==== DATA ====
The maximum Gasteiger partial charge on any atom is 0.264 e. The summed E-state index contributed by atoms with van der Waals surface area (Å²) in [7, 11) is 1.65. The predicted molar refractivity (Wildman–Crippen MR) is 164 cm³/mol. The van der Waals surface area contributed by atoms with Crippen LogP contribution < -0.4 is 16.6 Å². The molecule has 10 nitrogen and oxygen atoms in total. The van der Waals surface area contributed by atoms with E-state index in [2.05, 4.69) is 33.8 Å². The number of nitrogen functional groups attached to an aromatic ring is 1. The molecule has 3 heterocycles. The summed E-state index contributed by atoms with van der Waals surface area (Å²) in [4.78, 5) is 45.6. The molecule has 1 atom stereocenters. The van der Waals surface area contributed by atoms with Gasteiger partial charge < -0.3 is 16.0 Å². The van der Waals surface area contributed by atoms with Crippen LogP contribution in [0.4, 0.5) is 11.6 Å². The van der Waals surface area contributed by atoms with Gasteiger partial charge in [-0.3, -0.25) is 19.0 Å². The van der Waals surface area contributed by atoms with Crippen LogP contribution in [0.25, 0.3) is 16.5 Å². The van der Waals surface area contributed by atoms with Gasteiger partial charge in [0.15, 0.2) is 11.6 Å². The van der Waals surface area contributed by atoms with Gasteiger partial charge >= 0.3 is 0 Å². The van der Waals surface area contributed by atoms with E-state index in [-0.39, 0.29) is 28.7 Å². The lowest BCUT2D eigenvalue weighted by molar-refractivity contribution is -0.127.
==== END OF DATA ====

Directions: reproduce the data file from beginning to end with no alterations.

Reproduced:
The maximum Gasteiger partial charge on any atom is 0.264 e. The summed E-state index contributed by atoms with van der Waals surface area (Å²) in [7, 11) is 1.65. The predicted molar refractivity (Wildman–Crippen MR) is 164 cm³/mol. The van der Waals surface area contributed by atoms with Crippen LogP contribution < -0.4 is 16.6 Å². The molecule has 10 nitrogen and oxygen atoms in total. The van der Waals surface area contributed by atoms with E-state index in [2.05, 4.69) is 33.8 Å². The number of nitrogen functional groups attached to an aromatic ring is 1. The molecule has 3 heterocycles. The summed E-state index contributed by atoms with van der Waals surface area (Å²) in [4.78, 5) is 45.6. The molecule has 1 atom stereocenters. The van der Waals surface area contributed by atoms with Gasteiger partial charge < -0.3 is 16.0 Å². The van der Waals surface area contributed by atoms with Crippen LogP contribution in [0.4, 0.5) is 11.6 Å². The van der Waals surface area contributed by atoms with Gasteiger partial charge in [-0.3, -0.25) is 19.0 Å². The van der Waals surface area contributed by atoms with Crippen LogP contribution in [0.25, 0.3) is 16.5 Å². The van der Waals surface area contributed by atoms with Gasteiger partial charge in [0.15, 0.2) is 11.6 Å². The van der Waals surface area contributed by atoms with Gasteiger partial charge >= 0.3 is 0 Å². The van der Waals surface area contributed by atoms with E-state index in [-0.39, 0.29) is 28.7 Å². The lowest BCUT2D eigenvalue weighted by molar-refractivity contribution is -0.127.